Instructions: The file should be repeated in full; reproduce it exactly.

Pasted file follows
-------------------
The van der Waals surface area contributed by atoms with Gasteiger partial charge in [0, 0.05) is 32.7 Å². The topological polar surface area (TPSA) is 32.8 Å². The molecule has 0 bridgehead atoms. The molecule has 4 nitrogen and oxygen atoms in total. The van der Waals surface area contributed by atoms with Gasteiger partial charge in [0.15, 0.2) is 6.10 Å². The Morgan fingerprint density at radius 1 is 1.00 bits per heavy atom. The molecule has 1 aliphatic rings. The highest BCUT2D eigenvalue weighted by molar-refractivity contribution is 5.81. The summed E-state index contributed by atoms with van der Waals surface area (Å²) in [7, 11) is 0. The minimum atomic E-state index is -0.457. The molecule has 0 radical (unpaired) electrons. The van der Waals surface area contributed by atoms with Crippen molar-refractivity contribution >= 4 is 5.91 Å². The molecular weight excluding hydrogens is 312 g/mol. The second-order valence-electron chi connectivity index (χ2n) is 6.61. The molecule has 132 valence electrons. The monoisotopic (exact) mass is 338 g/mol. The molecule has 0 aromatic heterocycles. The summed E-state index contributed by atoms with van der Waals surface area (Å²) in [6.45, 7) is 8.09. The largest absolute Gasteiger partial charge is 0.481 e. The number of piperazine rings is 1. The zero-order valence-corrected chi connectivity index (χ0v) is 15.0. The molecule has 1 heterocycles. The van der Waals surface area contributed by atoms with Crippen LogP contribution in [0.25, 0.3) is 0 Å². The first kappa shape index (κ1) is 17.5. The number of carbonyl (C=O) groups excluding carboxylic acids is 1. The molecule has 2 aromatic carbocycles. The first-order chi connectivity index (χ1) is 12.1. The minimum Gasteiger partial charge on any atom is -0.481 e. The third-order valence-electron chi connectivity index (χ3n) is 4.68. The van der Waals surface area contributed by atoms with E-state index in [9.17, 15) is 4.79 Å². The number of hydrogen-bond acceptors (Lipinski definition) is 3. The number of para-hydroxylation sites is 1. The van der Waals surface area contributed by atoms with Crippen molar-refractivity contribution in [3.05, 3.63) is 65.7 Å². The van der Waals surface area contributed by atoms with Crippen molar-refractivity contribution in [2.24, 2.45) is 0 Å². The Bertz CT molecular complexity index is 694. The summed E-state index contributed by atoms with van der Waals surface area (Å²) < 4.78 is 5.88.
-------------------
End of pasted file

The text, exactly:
The van der Waals surface area contributed by atoms with Gasteiger partial charge in [0, 0.05) is 32.7 Å². The topological polar surface area (TPSA) is 32.8 Å². The molecule has 0 bridgehead atoms. The molecule has 4 nitrogen and oxygen atoms in total. The van der Waals surface area contributed by atoms with Gasteiger partial charge in [0.15, 0.2) is 6.10 Å². The Morgan fingerprint density at radius 1 is 1.00 bits per heavy atom. The molecule has 1 aliphatic rings. The highest BCUT2D eigenvalue weighted by molar-refractivity contribution is 5.81. The summed E-state index contributed by atoms with van der Waals surface area (Å²) in [7, 11) is 0. The minimum atomic E-state index is -0.457. The molecule has 0 radical (unpaired) electrons. The van der Waals surface area contributed by atoms with Crippen molar-refractivity contribution >= 4 is 5.91 Å². The molecular weight excluding hydrogens is 312 g/mol. The second-order valence-electron chi connectivity index (χ2n) is 6.61. The molecule has 132 valence electrons. The monoisotopic (exact) mass is 338 g/mol. The molecule has 0 aromatic heterocycles. The summed E-state index contributed by atoms with van der Waals surface area (Å²) in [6.45, 7) is 8.09. The largest absolute Gasteiger partial charge is 0.481 e. The number of piperazine rings is 1. The zero-order valence-corrected chi connectivity index (χ0v) is 15.0. The molecule has 1 heterocycles. The van der Waals surface area contributed by atoms with Crippen LogP contribution in [0.25, 0.3) is 0 Å². The first kappa shape index (κ1) is 17.5. The number of carbonyl (C=O) groups excluding carboxylic acids is 1. The molecule has 2 aromatic carbocycles. The first-order chi connectivity index (χ1) is 12.1. The minimum Gasteiger partial charge on any atom is -0.481 e. The third-order valence-electron chi connectivity index (χ3n) is 4.68. The van der Waals surface area contributed by atoms with E-state index in [9.17, 15) is 4.79 Å². The number of hydrogen-bond acceptors (Lipinski definition) is 3. The number of para-hydroxylation sites is 1. The van der Waals surface area contributed by atoms with Crippen molar-refractivity contribution in [3.05, 3.63) is 65.7 Å². The van der Waals surface area contributed by atoms with Crippen molar-refractivity contribution in [2.24, 2.45) is 0 Å². The Bertz CT molecular complexity index is 694. The summed E-state index contributed by atoms with van der Waals surface area (Å²) < 4.78 is 5.88.